The Cultural Landscape Foundation (TCLF) has announced the recipients of the 2017 Stewardship Excellence Awards, an annual award aimed at promoting organizations that “connect people to places” in accordance with TCLF’s mission statement. This year, TCLF has honored two West Coast-based preservation groups—the Halprin Landscape Conservancy in Portland, Oregon and The Sea Ranch Association in Sea Ranch, California—that focus on “promoting sound stewardship” of works by the seminal late modernist landscape architect Lawrence Halprin. By highlighting Halprin’s legacy, TCLF is acknowledging changing trends in contemporary landscape and architectural preservation efforts, which in recent years have shifted in focus from works of the 1950s and early 1960s toward the preservation of buildings, landscapes, and interiors from 1965 and on. Charles A. Birnbaum, TCLF’s president & CEO said in a statement, “Lawrence Halprin’s built legacy is revolutionary, influential, and extremely fragile,” adding, “its future is dependent on well-informed, proactive stewardship.” The Halprin Landscape Conservancy was founded in 2006 and, via a series of public-private partnerships, is now fully recognized by the City of Portland as a major steward of the city’s iconic landscapes. In 2013, the organization successfully undertook a “conditions assessment report” for Halprin’s Sequence of Open Spaces, an effort that resulted in its listing in the National Register of Historic Places, according to TCLF. In the years since, the group has also led efforts to restore Halprin’s Lovejoy Plaza, successfully thinned and trimmed trees at Halprin’s Pettygrove Park, and completed a $2.15 million local improvement district in Portland focused on the Open Space Sequence. The Sea Ranch Association, in turn, has been in existence since the iconic Northern California development’s founding in 1965 and is tasked to serve as “stewards for the conservation and enhancement of the environment and administer Sea Ranch affairs.” The association utilizes a set of restrictive covenants and design review processes to limit and guide development and upgrades at the community, including efforts aimed at documenting and interpreting the site for future generations. Via email, Birnbaum told The Architect’s Newspaper, "This year’s Stewardship Excellence honorees provide both the inspiration and the roadmap for success for other individuals and organizations seeking to secure the future of our cultural landscape legacy.” The honorees will be recognized in October during the opening reception for The Landscape Architecture of Lawrence Halprin exhibition at the A+D Architecture and Design Museum in Los Angeles, CA.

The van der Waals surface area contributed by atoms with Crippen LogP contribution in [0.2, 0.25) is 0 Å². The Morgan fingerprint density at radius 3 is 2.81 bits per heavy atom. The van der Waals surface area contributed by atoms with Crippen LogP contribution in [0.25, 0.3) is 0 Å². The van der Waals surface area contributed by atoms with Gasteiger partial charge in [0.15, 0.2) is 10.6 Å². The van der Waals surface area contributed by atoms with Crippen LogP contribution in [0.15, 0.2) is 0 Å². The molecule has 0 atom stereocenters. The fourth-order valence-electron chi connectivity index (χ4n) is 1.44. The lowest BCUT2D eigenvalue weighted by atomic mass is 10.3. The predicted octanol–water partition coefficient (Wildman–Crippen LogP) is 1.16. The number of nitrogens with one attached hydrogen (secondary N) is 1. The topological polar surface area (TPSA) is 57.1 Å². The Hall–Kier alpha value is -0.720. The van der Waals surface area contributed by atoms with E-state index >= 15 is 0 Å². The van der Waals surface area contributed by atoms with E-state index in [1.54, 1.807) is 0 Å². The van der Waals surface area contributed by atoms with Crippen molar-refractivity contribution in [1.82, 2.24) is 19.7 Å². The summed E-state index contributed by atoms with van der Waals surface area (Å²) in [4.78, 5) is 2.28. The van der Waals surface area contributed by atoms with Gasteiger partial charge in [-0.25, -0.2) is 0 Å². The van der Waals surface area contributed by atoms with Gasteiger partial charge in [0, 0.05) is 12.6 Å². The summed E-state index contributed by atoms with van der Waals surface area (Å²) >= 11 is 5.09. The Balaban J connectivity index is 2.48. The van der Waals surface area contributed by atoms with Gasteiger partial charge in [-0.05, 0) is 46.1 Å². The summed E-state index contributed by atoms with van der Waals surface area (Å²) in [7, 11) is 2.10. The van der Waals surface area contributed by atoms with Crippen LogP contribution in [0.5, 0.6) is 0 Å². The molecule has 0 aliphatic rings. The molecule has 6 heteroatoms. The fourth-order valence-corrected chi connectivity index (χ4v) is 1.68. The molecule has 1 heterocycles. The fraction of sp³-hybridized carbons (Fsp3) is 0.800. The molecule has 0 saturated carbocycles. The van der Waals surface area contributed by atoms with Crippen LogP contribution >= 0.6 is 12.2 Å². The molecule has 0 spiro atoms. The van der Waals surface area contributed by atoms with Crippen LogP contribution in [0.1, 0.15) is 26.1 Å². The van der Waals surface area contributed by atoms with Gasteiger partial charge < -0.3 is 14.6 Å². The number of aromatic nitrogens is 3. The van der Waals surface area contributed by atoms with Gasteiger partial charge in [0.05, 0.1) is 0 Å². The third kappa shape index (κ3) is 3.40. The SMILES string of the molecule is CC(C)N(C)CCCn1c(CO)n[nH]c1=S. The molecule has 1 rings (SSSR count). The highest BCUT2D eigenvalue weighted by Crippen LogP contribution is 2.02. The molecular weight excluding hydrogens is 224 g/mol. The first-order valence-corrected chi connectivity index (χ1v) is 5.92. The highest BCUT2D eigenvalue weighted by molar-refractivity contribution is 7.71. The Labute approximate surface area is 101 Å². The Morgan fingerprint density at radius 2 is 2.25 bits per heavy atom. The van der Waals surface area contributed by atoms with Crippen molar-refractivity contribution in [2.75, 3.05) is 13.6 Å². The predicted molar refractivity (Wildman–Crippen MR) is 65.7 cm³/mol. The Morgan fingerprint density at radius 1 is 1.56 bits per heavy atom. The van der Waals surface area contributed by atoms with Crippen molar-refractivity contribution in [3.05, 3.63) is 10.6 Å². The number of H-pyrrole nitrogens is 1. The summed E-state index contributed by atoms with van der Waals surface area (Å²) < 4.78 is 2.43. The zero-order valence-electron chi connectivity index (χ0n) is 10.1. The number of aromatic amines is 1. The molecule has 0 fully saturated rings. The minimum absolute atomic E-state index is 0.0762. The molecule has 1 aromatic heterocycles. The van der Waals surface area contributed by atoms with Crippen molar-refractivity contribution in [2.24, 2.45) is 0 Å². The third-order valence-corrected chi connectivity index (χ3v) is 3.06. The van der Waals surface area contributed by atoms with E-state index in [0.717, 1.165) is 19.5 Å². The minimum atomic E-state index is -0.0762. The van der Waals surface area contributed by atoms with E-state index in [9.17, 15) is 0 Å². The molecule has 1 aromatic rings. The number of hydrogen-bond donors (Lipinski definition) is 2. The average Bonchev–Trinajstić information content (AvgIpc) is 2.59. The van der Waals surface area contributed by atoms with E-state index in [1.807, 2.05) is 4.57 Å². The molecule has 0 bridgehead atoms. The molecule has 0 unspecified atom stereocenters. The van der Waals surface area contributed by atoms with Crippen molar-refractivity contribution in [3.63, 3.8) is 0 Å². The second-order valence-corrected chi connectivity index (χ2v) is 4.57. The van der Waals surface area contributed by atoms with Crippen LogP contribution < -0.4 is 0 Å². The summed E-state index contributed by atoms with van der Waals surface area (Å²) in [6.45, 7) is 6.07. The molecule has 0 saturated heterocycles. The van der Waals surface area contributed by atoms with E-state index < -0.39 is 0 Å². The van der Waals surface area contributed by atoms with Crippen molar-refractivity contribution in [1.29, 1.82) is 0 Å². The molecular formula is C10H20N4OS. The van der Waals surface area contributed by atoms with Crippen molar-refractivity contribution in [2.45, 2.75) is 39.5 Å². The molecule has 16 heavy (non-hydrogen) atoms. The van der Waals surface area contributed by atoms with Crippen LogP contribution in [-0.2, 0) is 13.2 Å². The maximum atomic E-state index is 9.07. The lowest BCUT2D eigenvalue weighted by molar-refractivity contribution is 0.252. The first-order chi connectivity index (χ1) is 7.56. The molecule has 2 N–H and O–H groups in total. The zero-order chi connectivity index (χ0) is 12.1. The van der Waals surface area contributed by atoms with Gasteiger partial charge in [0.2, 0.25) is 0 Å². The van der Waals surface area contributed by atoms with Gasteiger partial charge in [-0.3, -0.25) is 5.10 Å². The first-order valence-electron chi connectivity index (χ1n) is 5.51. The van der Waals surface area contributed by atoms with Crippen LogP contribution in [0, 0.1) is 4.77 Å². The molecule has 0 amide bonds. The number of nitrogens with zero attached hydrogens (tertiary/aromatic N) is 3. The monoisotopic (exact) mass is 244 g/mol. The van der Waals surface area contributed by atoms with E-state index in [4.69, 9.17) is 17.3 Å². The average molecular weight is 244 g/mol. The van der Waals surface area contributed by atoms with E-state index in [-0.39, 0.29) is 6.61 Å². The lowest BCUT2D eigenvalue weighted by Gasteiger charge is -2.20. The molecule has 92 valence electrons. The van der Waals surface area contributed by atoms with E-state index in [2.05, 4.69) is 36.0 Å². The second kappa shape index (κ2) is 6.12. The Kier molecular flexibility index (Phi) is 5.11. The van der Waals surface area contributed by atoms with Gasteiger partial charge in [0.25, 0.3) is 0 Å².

To most, the words "National Park" provokes images of Yellowstone and Yosemite. The National Park Service (NPS) would like to broaden that image to include historic sites and notable open spaces within U.S. cities. To celebrate its 100th anniversary, the NPS has partnered with the Washington, D.C.–based The Cultural Landscape Foundation (TCLF) to release a new guide to the historic and notable open spaces in Philadelphia. The project is spearheaded by the Urban Agenda, an initiative within the NPS to make parks accessible and relevant to city dwellers. In addition to highlighting parks, plazas, and gardens, the online What’s Out There Cultural Landscapes Guide has entries for the neighborhoods, museums, homes, schools, and houses of worship that make Philadelphia Philadelphia. The city's book features over 50 significant sites, which users can filter by type, theme, style, or designer. Each entry has images and a written description of the site design and history. Among many luminaries, the guide highlights the contributions of nineteenth century garden cemetery designer Philip M. Price, Thomas Holme, inventor of the Philadelphia Plan; and I.M. Pei, Louis Kahn, Robert Venturi, and Denise Scott Brown, 20th century architects who have contributed to Philadelphia's built environment. The guides build on TCLF's What's Out There database, which contains over 1,900 sites in the U.S. and Canada. Besides National Parks, the guide has information on National Historic Landmarks, National Natural Landmarks, National Heritage Areas, Land and Water Conservation Fund Sites, and National Register of Historic Places landscapes. TCLF already has non-NPS affiliated guides for Chicago, Denver, D.C., and Toronto, and over the next 18 months, the NPS and TCLF will release guides for Boston, New York, and Richmond, Virginia, Next City reports.